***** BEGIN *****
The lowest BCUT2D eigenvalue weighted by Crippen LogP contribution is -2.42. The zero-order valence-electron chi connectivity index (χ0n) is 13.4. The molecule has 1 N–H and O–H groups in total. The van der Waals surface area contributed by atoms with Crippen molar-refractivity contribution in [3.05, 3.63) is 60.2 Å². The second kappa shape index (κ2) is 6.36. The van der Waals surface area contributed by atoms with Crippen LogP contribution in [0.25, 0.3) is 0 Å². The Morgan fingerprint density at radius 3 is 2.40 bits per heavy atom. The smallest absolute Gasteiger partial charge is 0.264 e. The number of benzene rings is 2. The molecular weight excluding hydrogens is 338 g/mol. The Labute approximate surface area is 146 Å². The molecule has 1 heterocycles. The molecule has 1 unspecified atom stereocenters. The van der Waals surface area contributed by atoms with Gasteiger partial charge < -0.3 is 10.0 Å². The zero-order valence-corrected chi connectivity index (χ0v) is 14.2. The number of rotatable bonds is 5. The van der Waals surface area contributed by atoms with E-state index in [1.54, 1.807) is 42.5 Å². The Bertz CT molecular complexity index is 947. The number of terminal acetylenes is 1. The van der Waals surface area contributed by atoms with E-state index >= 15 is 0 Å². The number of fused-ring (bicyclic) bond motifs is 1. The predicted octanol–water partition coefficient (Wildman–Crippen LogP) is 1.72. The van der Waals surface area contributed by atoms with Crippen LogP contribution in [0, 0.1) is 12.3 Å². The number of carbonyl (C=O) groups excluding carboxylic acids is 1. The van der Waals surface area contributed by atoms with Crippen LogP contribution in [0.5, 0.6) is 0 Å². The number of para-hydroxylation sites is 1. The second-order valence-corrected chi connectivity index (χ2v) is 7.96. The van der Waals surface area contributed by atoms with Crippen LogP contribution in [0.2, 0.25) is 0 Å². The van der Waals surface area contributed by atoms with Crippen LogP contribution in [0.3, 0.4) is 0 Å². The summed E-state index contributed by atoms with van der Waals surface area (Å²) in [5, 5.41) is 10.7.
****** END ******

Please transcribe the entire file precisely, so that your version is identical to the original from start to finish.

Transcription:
The lowest BCUT2D eigenvalue weighted by Crippen LogP contribution is -2.42. The zero-order valence-electron chi connectivity index (χ0n) is 13.4. The molecule has 1 N–H and O–H groups in total. The van der Waals surface area contributed by atoms with Crippen molar-refractivity contribution in [3.05, 3.63) is 60.2 Å². The second kappa shape index (κ2) is 6.36. The van der Waals surface area contributed by atoms with Crippen LogP contribution in [0.25, 0.3) is 0 Å². The Morgan fingerprint density at radius 3 is 2.40 bits per heavy atom. The smallest absolute Gasteiger partial charge is 0.264 e. The number of benzene rings is 2. The molecular weight excluding hydrogens is 338 g/mol. The Labute approximate surface area is 146 Å². The molecule has 1 heterocycles. The molecule has 1 unspecified atom stereocenters. The van der Waals surface area contributed by atoms with Gasteiger partial charge < -0.3 is 10.0 Å². The zero-order valence-corrected chi connectivity index (χ0v) is 14.2. The number of rotatable bonds is 5. The van der Waals surface area contributed by atoms with E-state index in [1.54, 1.807) is 42.5 Å². The Bertz CT molecular complexity index is 947. The number of terminal acetylenes is 1. The van der Waals surface area contributed by atoms with E-state index >= 15 is 0 Å². The number of fused-ring (bicyclic) bond motifs is 1. The predicted octanol–water partition coefficient (Wildman–Crippen LogP) is 1.72. The van der Waals surface area contributed by atoms with Crippen LogP contribution in [0, 0.1) is 12.3 Å². The number of carbonyl (C=O) groups excluding carboxylic acids is 1. The van der Waals surface area contributed by atoms with Crippen LogP contribution in [0.5, 0.6) is 0 Å². The number of para-hydroxylation sites is 1. The second-order valence-corrected chi connectivity index (χ2v) is 7.96. The van der Waals surface area contributed by atoms with Crippen LogP contribution in [0.2, 0.25) is 0 Å². The van der Waals surface area contributed by atoms with Crippen LogP contribution in [0.3, 0.4) is 0 Å². The summed E-state index contributed by atoms with van der Waals surface area (Å²) in [5, 5.41) is 10.7.